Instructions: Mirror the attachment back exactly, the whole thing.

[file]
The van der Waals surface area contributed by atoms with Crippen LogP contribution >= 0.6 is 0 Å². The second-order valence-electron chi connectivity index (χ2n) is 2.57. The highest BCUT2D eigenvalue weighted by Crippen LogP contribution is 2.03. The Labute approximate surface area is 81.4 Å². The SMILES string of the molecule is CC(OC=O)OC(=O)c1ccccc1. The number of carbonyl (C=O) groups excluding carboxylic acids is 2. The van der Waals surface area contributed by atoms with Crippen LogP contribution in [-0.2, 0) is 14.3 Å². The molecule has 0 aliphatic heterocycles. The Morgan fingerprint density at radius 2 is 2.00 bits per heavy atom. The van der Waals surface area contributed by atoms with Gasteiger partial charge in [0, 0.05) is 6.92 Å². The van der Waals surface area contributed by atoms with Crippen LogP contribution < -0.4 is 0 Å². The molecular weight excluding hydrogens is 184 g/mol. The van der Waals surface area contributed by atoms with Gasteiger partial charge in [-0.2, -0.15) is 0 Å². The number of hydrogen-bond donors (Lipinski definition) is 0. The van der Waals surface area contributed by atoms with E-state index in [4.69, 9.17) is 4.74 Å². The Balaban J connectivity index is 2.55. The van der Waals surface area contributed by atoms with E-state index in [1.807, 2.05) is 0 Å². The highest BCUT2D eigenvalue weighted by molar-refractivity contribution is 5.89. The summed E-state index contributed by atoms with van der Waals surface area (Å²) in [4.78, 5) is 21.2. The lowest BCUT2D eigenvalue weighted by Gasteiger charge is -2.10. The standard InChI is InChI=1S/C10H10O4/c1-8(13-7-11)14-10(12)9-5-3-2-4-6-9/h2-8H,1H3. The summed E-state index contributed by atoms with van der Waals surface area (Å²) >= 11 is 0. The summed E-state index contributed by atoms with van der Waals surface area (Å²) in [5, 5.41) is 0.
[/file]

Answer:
The van der Waals surface area contributed by atoms with Crippen LogP contribution >= 0.6 is 0 Å². The second-order valence-electron chi connectivity index (χ2n) is 2.57. The highest BCUT2D eigenvalue weighted by Crippen LogP contribution is 2.03. The Labute approximate surface area is 81.4 Å². The SMILES string of the molecule is CC(OC=O)OC(=O)c1ccccc1. The number of carbonyl (C=O) groups excluding carboxylic acids is 2. The van der Waals surface area contributed by atoms with Crippen LogP contribution in [-0.2, 0) is 14.3 Å². The molecule has 0 aliphatic heterocycles. The Morgan fingerprint density at radius 2 is 2.00 bits per heavy atom. The van der Waals surface area contributed by atoms with Gasteiger partial charge in [0, 0.05) is 6.92 Å². The van der Waals surface area contributed by atoms with Crippen LogP contribution < -0.4 is 0 Å². The molecular weight excluding hydrogens is 184 g/mol. The van der Waals surface area contributed by atoms with Gasteiger partial charge in [-0.2, -0.15) is 0 Å². The number of hydrogen-bond donors (Lipinski definition) is 0. The van der Waals surface area contributed by atoms with E-state index in [4.69, 9.17) is 4.74 Å². The Balaban J connectivity index is 2.55. The van der Waals surface area contributed by atoms with E-state index in [1.807, 2.05) is 0 Å². The highest BCUT2D eigenvalue weighted by molar-refractivity contribution is 5.89. The summed E-state index contributed by atoms with van der Waals surface area (Å²) in [4.78, 5) is 21.2. The lowest BCUT2D eigenvalue weighted by Gasteiger charge is -2.10. The standard InChI is InChI=1S/C10H10O4/c1-8(13-7-11)14-10(12)9-5-3-2-4-6-9/h2-8H,1H3. The summed E-state index contributed by atoms with van der Waals surface area (Å²) >= 11 is 0. The summed E-state index contributed by atoms with van der Waals surface area (Å²) in [5, 5.41) is 0.